What is Raft?
Raft is a consensus algorithm that is designed to be easy to understand. It’s equivalent to Paxos in fault-tolerance and performance. The difference is that it’s decomposed into relatively independent sub problems, and it cleanly addresses all major pieces needed for practical systems. We hope Raft will make consensus available to a wider audience, and that this wider audience will be able to develop a variety of higher quality consensus-based systems than are available today.
what is consensus?
Consensus is a fundamental problem in fault-tolerant distributed systems. Consensus involves multiple servers agreeing on values. Once they reach a decision on a value, that decision is final. Typical consensus algorithms make progress when any majority of their servers is available; for example, a cluster of 5 servers can continue to operate even if 2 servers fail. If more servers fail, they stop making progress (but will never return an incorrect result).
Consensus typically arises in the context of replicated state machines, a general approach to building fault-tolerant systems. Each server has a state machine and a log. The state machine is the component that we want to make fault-tolerant, such as a hash table. It will appear to clients that they are interacting with a single, reliable state machine, even if a minority of the servers in the cluster fail. Each state machine takes as input commands from its log. In our hash table example, the log would include commands like set x to 3. A consensus algorithm is used to agree on the commands in the servers’ logs. The consensus algorithm must ensure that if any state machine applies set x to 3 as the nth command, no other state machine will ever apply a different nth command. As a result, each state machine processes the same series of commands and thus produces the same series of results and arrives at the same series of states.
let’s add an even better illustration that dynamically shows Raft in action for 2 processes:
- Leader election
- Log replication
using a Raft implementation, the managers maintain a consistent internal state of the entire swarm and all the services running on it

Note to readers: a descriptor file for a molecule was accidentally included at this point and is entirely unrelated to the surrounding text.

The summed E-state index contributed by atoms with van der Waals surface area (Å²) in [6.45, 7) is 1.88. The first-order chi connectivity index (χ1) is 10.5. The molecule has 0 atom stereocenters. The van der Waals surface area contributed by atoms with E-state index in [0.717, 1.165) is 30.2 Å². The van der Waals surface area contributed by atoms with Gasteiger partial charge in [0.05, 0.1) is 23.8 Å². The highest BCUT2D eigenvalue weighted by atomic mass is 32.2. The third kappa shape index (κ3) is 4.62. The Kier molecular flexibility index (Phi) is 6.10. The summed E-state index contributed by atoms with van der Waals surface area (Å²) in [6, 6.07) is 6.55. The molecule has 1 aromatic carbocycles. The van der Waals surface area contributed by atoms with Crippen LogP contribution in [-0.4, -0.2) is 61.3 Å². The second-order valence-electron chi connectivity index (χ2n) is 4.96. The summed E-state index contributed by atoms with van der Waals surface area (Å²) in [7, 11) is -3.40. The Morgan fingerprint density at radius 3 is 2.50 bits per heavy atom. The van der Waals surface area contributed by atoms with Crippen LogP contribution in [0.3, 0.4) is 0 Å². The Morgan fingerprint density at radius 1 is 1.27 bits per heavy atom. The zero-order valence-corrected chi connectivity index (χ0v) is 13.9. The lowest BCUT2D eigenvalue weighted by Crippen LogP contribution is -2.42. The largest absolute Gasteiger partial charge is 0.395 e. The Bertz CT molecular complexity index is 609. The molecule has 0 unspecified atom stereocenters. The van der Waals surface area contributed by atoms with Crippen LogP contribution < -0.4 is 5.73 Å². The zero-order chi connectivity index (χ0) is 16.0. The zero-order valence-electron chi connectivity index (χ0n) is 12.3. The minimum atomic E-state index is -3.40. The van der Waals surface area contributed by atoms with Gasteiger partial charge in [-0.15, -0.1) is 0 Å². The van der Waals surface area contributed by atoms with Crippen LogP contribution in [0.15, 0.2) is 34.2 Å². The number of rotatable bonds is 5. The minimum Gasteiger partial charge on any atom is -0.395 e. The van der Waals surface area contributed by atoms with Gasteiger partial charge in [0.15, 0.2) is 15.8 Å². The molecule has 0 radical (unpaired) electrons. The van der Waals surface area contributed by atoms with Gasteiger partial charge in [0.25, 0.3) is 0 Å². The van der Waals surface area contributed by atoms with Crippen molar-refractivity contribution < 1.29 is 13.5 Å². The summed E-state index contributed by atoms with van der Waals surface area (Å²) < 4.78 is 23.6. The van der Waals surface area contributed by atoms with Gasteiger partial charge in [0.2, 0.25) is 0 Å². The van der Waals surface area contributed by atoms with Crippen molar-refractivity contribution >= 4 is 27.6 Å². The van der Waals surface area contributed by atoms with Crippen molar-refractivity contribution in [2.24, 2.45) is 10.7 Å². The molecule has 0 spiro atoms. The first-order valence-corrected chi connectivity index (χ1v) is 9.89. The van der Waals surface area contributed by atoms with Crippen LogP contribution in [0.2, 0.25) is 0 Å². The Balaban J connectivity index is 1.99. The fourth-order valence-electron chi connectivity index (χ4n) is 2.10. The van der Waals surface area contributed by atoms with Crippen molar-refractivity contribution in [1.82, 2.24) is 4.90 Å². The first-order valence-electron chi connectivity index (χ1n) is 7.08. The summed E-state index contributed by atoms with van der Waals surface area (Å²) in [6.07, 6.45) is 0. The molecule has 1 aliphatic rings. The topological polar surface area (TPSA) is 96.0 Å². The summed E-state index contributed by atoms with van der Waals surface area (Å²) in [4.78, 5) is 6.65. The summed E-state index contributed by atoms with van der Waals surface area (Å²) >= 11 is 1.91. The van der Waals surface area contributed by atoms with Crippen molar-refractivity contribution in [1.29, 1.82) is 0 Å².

The overall view of a swarm is presented in the picture below.
Managers nodes handle the cluster states while worker nodes are the one that execute the workload. By default, a manager is also a worker.
Among the managers, the leader node is the one that logs all the actions that are done in the cluster (node added/removed, creation of a service, …). Swarm then ensures that the leader’s logs are replicated within each manager so one of them can take the leader role in case the current one becomes unavailable.
Each manager has the same version of the logs, and on each manager the logs are encrypted. We will use a swarm-rafttool from SwarmKit in order to decrypt and make them human readable.
Why are Raft logs encrypted in Swarm?
The secret management, introduced in Docker 1.13, enables to securely provide sensitive information to containers running on a Swarm. Basically, an operator creates a secret (usually containing credentials, certificates, and other private information) and then provides this secret to a service. The secret is saved in the Raft logs and then accessible in a temporary filesystem (/run/secrets/SECRET_NAME) by each container of the service. As the secret is in clear in the Raft logs, having the logs encrypted prevents the attacker from accessing the secret if a manager is compromised.
Alongside the encrypted logs are the public/private keys used for the encryption. This private key (/var/lib/docker/swarm/certificates/swarm-node.key) is used to encrypt the Raft logs and to ensure the secure TLS communication between the nodes.
Lock a Swarm for even more security
In the case a manager is compromised, if the logs (and the encryption keys next to them) are disclosed, it’s easy for an attacker to decrypt the logs and get access to sensitive information. In order to prevent this from happening, the swarm can be locked. Doing so, an unlock key is generated and used to encrypt the public/private keys. This unlock key must be saved offline and provided manually when the docker daemon restart (and also to decrypt the logs as we will see later on).
How does swarm-rafttool decrypt the logs?
As we said above, each manager has the swarm’s encrypted Raft logs and the keys used to encrypt/decrypt them. swarm-rafttool uses one of those key to decrypt the logs. If the Swarm is encrypted, the logs can still be decrypted providing the unlock-key to the tool.
In the following, we will setup a Swarm and inspect the logs while performing some operations (add a second manager node, create a service, create a secret).
This one make me understand what Raft is and how it works! So nice! kudos creator even me can understand this so this shouldn’t be problem for you.
To understand more visit: http://thesecretlivesofdata.com/raft/
Raft Interactive Visualization
Here’s a Raft cluster running in your browser. You can interact with it to see Raft in action. Five servers are shown on the left, and their logs are shown on the right. We hope to create a screencast soon to explain what’s going on. This visualization (RaftScope) is still pretty rough around the edges; pull requests would be very welcome.
Try : https://raft.github.io/